<em>Poulsbo Prosecutor Alexis Foster, Pastor Richmond Johnson and Police Chief Ron Harding discuss racism and policing during the city’s second diversity panel.				 </em>Ken Park/North Kitsap Herald

Poulsbo Prosecutor Alexis Foster, Pastor Richmond Johnson and Police Chief Ron Harding discuss racism and policing during the city’s second diversity panel. Ken Park/North Kitsap Herald

Forum: Police, community need more interaction

Focusing on law enforcement and racial bias, the city of Poulsbo hosted its second panel discussion on diversity.

The panelists included Poulsbo prosecutor Alexis Foster, Police Chief Ron Harding and Pastor Richmond Johnson of Mt. Zion Missionary Baptist Church in Bremerton.

Johnson was invited to participate both as a panelist and a facilitator. Johnson is one of the organizers and facilitators of Bremerton’s Police and Community Together (PACT ) forum, which allows police and the community to interact in a calm environment that establishes relationships, builds understanding and gains trust.

The discussion covered a range of topics, based on questions posed by Johnson, that were holdovers from the previous discussion in October.

Some of the questions addressed police reform and calls to defund police departments.

“I don’t believe in abolishing the police. I’m going to very blunt as to why I don’t. As a black woman, married to a black man with a black family, the concern I have that if we got rid of the police, we as a community would not be able to police ourselves, because we still operate as a community as a whole with racism in play,” Foster said.

Foster believes in police reform and giving the department the tools it needs to connect with the community, including making sure officers have experience outside where they grew up.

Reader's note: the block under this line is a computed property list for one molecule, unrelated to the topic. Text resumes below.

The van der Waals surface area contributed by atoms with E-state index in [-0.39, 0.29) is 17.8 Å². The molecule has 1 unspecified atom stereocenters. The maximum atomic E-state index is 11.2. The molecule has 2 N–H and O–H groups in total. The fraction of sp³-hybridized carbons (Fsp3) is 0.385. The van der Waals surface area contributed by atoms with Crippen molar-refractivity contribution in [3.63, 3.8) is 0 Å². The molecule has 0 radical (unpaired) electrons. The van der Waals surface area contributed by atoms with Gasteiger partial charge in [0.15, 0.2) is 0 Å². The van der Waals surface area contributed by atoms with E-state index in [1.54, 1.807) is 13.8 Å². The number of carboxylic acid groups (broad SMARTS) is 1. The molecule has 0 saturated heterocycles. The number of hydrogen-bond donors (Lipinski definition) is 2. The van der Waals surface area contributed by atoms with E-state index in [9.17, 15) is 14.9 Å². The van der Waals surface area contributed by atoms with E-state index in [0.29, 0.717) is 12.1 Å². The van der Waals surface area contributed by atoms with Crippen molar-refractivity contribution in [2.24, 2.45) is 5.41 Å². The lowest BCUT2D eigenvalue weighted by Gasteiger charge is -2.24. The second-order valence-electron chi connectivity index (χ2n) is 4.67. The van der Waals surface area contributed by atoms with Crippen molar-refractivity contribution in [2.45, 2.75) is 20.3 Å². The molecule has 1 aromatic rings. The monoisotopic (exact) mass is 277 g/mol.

“Police reform has to be looked at as doing more than just talk, and that’s what’s happened in the past. It’s been a lot of talk and a lot of superficial things,” Foster said. “When we’re looking at police reform, we’re making sure that law enforcement has a broader knowledge, that officers who are ingrained in the community, aren’t just part of that community they grew up in,” Foster said.

Foster also offered ideas such as a National Police Recertification Policy to make sure officers are keeping up with training, including required anti-bias training. Another solution was a community advisory board made up of community members with backgrounds in law enforcement to bridge the gap with police.

Johnson asked how the Black, Indigenous, People of Color (BIPOC) community and police can engage in a more communal way. Johnson noted that many in those communities have a mistrust of police due to past trauma and that even the smallest actions can create tension.

Harding said: “Our officers need the ability to get to know people in a context that is outside of a law enforcement need. We are challenged, and this is no secret to anyone, by our staffing levels. It’s very hard to dedicate resources to community programs when we struggle to just have enough staffing to handle calls.”

Foster added: “I also say that we have some officers that get out into the community on their own free time and like to keep it a secret. I think that’s for the best because it shows they really care about what they’re doing.”

Harding noted that the more officers they have the less negative interactions there will be because officers, who work 12- to 14-hour shifts, including keeping up with training, will be less fatigued.

The PPD is still predominately made up of white men. Johnson asked how it could be made more welcoming to officers of color.

Harding responded: “We have a definitive goal to recruit and hire officers of color and to build them into our community and truly the most powerful change than can happen is change from the inside.”

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